Students and Faculty Speak Out on the Free Exchange of Ideas in Pennsylvania Colleges and Universities
Higher education prepares the next generation of leaders in Pennsylvania. It prepares students for the real world, making sure they're ready to participate fully as citizens and to contribute to the state of Pennsylvania. It trains them to think of innovative solutions to public policy problems, business problems, scientific questions and situations in their own communities. It instills them with civic values. It prepares them to deal with disagreement constructively, listening to and debating with those whose opinions differ from theirs.
These goals are stated in the mission of the Pennsylvania State System of Higher Education:
At its core, the mission of the System is to increase the intellectual wealth of the Commonwealth, to prepare students at all levels for personal and professional success in their lives, and to contribute to the economic, social, and cultural development of Pennsylvania's communities, the Commonwealth, and the nation. Similarly, the core values that underlie plans, policies, and decisions of the System have remained consistent:
- Stimulating intellectual growth by promoting teaching and learning as well as creativity and scholarship;
- Developing and energizing the personal commitment of students, faculty, and staff
- for contributive citizenship, global awareness, and social responsibility;
- Promoting diversity as a key element in the intellectual and interpersonal development of members of the University and extended communities;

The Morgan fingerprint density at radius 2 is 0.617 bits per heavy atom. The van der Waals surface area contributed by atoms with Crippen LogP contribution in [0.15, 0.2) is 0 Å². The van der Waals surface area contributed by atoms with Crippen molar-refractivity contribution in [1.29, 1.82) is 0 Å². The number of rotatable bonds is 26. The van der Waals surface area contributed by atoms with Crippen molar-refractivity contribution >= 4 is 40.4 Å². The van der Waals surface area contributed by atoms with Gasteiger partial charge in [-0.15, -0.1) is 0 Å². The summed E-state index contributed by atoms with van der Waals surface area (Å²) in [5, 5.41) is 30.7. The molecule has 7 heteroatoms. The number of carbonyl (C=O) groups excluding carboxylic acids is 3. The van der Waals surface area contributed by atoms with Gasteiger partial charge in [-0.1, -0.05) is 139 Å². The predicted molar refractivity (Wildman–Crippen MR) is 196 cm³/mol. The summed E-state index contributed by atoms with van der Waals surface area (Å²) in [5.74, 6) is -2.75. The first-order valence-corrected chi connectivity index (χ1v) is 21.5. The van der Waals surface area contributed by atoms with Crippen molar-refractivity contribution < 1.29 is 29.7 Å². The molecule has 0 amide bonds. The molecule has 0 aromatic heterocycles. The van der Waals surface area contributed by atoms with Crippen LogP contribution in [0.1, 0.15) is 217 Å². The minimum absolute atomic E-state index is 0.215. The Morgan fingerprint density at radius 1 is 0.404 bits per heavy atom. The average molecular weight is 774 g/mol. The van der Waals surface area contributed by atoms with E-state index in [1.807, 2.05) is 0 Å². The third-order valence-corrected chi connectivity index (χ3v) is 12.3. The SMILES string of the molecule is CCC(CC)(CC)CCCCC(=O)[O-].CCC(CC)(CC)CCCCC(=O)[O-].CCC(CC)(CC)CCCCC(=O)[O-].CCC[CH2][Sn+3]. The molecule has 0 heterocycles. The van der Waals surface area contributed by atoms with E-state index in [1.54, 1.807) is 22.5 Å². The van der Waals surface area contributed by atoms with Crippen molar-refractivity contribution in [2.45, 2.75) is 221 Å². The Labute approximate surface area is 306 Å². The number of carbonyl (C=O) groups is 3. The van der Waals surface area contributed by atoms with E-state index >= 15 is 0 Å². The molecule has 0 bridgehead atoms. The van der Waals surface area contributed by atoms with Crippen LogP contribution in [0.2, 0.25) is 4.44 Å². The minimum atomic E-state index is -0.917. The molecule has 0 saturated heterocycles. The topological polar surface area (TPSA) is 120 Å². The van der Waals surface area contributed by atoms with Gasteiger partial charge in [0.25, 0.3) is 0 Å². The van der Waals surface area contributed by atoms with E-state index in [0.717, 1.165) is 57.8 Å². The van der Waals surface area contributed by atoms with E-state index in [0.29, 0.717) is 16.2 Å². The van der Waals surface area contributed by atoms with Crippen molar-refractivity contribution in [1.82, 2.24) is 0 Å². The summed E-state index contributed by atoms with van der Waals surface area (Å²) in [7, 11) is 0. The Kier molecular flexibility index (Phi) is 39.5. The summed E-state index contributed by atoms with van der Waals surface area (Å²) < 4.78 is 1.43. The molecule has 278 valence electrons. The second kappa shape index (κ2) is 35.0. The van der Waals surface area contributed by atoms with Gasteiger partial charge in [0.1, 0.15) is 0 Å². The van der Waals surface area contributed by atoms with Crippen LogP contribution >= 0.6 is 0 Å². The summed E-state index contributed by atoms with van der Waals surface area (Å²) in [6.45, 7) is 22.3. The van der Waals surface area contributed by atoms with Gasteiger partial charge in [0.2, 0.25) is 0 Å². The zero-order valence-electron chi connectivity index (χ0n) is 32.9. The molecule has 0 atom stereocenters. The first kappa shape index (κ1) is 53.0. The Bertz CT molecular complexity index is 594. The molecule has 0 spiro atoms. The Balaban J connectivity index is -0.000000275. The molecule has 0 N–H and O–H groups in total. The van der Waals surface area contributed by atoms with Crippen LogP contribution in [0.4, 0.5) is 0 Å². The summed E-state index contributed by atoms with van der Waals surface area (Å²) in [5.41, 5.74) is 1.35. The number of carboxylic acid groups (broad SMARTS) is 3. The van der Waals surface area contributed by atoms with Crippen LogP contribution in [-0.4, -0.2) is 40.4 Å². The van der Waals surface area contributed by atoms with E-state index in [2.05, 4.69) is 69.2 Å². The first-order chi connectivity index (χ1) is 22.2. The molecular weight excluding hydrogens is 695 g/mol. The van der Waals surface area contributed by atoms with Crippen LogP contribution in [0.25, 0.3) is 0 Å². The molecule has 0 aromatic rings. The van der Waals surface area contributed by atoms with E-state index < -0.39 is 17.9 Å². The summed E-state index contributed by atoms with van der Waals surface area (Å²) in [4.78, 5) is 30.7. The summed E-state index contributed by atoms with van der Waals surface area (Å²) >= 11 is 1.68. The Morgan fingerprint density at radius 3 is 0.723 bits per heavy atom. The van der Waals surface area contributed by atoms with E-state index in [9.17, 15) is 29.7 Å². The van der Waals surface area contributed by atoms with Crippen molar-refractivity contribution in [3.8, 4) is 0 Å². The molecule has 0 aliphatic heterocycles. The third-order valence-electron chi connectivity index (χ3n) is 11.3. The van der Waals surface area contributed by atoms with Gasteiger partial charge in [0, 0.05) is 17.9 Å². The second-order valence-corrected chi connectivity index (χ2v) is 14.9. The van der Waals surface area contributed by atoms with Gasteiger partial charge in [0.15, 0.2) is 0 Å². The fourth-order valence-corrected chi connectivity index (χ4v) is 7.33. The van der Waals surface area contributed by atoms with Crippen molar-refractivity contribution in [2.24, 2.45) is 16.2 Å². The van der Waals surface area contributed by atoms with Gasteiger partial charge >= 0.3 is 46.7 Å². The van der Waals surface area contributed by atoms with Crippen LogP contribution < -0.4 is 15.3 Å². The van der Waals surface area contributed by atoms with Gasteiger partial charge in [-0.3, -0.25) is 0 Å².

- Applying the knowledge and experience gathered within the universities to enhance the social and economic well-being of the Commonwealth;
- Practicing effective stewardship of public funds, private contributions, and tuition revenues in pursuing the System's public mission; and
- Advocating for the unique role of public higher education in contributing to the
- life of the Commonwealth and responding to its needs.
Approved by the Board of Governors
These are important goals, and at their heart is a free exchange of ideas on campus. Students confronted with new ideas, controversial problems and creative solutions learn in a way that develops ingenuity and leadership, which can be applied to the problems that plague Pennsylvania's businesses and governments. Unfettered debate is essential, and policies that actually restrict free speech or that discourage the full spectrum of new, creative and challenging ideas have no place in successful Pennsylvania classrooms.
Faculty must feel able to bring up new and sometimes controversial topics and ideas in order to challenge students to learn, analyze, debate and think for themselves. Students need an education that challenges them to become critical thinkers, to become people who come up with new ideas and analyses.
Free Exchange on Campus is a broad coalition of student, faculty and free speech organizations committed to advocating for the rights of students and faculty to hear and express a full range of ideas unencumbered by political or ideological interference and restriction. This spring, we spoke with students and faculty across Pennsylvania to discover how some of our best teachers teach, and how some of our brightest students study. We found that students learn best and faculty teach best when they have access to a full free exchange of ideas. What follows is a sampling of the responses we received.